As CBS 2’s Diane Macedo reported, preschooler Eli Waller attended Yardville Elementary School in Hamilton, where cleaning crews disinfected his classroom following the boy’s death on Thursday, Sept. 28.READ MORE: Candidate Conversations: Jack Ciattarelli
Students were moved out of the classroom and into another location for their lessons.
“I believe our principal is doing everything she can, and it’s just a tragedy,” said parent Fiona Elliott.
Health officials can’t confirm whether the virus caused Waller’s death or whether complications from the virus are to blame.
“The only thing we can do is continue with the prevention efforts that are already in place,” Hamilton Township Mayor Kelly Yaede said.
The school district is inviting parents to a meeting Sunday night to further discuss the situation.
Earlier this week, 10-year-old Emily Otrando, of Rhode Island, died from a staph infection associated with Enterovirus D68.
In the Tri-State area, health officials reported nearly two dozen cases in Westchester County, nine in New Jersey, four on Long Island and at least one case in New York City, Macedo reported.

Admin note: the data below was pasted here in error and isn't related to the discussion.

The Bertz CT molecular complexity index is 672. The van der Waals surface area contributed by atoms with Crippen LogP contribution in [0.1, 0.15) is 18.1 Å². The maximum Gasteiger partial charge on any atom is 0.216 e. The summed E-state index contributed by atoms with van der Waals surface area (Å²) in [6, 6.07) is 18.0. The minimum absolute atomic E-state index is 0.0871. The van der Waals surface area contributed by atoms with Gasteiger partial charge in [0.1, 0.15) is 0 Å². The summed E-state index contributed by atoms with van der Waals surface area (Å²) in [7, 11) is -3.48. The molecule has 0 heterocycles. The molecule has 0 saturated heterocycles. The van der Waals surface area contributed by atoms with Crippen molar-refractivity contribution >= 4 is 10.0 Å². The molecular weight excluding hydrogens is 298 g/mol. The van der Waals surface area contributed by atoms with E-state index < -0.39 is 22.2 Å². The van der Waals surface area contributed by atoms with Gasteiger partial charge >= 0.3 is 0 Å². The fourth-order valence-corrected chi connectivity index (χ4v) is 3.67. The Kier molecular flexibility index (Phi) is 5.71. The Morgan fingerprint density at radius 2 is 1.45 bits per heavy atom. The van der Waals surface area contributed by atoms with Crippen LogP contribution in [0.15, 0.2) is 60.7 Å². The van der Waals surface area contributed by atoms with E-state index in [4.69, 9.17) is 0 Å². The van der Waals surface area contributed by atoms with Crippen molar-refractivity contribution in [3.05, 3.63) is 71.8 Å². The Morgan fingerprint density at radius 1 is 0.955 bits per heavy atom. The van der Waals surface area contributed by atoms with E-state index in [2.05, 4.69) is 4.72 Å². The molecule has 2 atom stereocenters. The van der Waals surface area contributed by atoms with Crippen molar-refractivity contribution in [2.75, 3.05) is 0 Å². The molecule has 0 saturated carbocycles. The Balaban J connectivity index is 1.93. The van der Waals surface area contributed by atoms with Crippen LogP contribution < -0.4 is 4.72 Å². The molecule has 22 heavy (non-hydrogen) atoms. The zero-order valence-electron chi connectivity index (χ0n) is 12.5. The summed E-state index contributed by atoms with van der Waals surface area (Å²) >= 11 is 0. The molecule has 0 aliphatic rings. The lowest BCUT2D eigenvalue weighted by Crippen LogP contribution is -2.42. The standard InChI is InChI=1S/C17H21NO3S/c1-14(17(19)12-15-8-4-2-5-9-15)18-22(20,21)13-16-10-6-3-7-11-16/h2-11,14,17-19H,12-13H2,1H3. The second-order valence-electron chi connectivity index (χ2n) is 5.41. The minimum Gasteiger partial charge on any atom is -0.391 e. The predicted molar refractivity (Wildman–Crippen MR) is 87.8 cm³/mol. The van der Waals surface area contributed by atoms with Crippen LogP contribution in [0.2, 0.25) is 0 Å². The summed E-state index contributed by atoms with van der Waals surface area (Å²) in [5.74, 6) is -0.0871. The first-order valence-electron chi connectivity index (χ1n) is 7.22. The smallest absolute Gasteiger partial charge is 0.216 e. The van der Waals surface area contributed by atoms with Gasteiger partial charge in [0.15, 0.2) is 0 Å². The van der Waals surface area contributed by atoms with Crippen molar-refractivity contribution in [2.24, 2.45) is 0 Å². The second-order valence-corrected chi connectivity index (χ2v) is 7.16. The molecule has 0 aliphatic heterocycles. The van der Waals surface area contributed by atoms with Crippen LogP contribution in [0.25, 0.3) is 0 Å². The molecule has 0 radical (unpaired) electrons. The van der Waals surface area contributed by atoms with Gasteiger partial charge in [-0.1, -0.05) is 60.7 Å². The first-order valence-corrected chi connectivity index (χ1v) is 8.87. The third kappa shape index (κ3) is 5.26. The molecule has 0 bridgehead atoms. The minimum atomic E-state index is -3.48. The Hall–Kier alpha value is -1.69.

As the children recover, there is growing concern about a possible link between the virus and paralysis.
In Colorado, four children with Enterovirus D68 have shown polio-like symptoms.READ MORE: Liberty Science Center Breaks Ground On $300 Million SciTech Scity Expansion
“Some of these children are as young as 1 year of age, so it’s difficult to tell whether or not it’s just a weakness or a paralysis,” said Dr. Larry Wolk, executive director of the Colorado Department of Health. “We don’t know yet from the doctors at Children’s whether or not this would be reversible or whether or not this is permanent.”
Health officials said while they do not want parents to be alarmed, they do want them to be on the lookout for symptoms that go along with the respiratory virus.
“The symptoms that they need to look out for would be the normal flulike symptoms – coughing, sneezing, runny nose, fever,” said Hamilton Township Health Officer Jeff Plunkett. “If there’s additional asthma or underlying conditions, certainly that would add to it.”
So far, New Jersey has nine confirmed cases of the virus in Camden, Burlington, Mercer, Middlesex, Morris, Essex, Passaic and Sussex counties.
Health officials say enteroviruses are common, but the strain of D68 is less common.
There are no specific treatments for the virus, but there are things you can do to protect yourself and others:
— Wash your hands often with soap and water for 20 seconds.
– Avoid touching your eyes, nose and mouth with unwashed hands.
– Avoid kissing, hugging, and sharing cups or eating utensils with people who are sick.
– Disinfect frequently touched surfaces, such as toys and doorknobs, especially if someone is sick.
Health officials also suggest parents call their physician if a child shows symptoms of the respiratory virus.
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